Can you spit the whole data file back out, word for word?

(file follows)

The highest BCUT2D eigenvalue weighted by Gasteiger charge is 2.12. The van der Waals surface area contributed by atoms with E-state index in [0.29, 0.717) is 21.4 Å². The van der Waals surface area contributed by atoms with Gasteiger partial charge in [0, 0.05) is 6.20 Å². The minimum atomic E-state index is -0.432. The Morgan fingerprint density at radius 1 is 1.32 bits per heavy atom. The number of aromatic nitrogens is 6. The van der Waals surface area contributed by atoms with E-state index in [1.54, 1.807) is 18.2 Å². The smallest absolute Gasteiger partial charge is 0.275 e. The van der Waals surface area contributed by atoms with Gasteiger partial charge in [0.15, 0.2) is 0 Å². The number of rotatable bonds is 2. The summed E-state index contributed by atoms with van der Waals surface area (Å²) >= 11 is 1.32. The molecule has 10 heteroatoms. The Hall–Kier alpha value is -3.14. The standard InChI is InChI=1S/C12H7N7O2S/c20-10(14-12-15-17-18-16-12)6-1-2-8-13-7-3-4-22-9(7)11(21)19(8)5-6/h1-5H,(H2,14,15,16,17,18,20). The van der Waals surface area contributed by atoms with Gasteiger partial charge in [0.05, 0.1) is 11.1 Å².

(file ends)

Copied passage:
The highest BCUT2D eigenvalue weighted by Gasteiger charge is 2.12. The van der Waals surface area contributed by atoms with E-state index in [0.29, 0.717) is 21.4 Å². The van der Waals surface area contributed by atoms with Gasteiger partial charge in [0, 0.05) is 6.20 Å². The minimum atomic E-state index is -0.432. The Morgan fingerprint density at radius 1 is 1.32 bits per heavy atom. The number of aromatic nitrogens is 6. The van der Waals surface area contributed by atoms with E-state index in [1.54, 1.807) is 18.2 Å². The smallest absolute Gasteiger partial charge is 0.275 e. The van der Waals surface area contributed by atoms with Gasteiger partial charge in [0.15, 0.2) is 0 Å². The number of rotatable bonds is 2. The summed E-state index contributed by atoms with van der Waals surface area (Å²) >= 11 is 1.32. The molecule has 10 heteroatoms. The Hall–Kier alpha value is -3.14. The standard InChI is InChI=1S/C12H7N7O2S/c20-10(14-12-15-17-18-16-12)6-1-2-8-13-7-3-4-22-9(7)11(21)19(8)5-6/h1-5H,(H2,14,15,16,17,18,20). The van der Waals surface area contributed by atoms with Gasteiger partial charge in [0.05, 0.1) is 11.1 Å².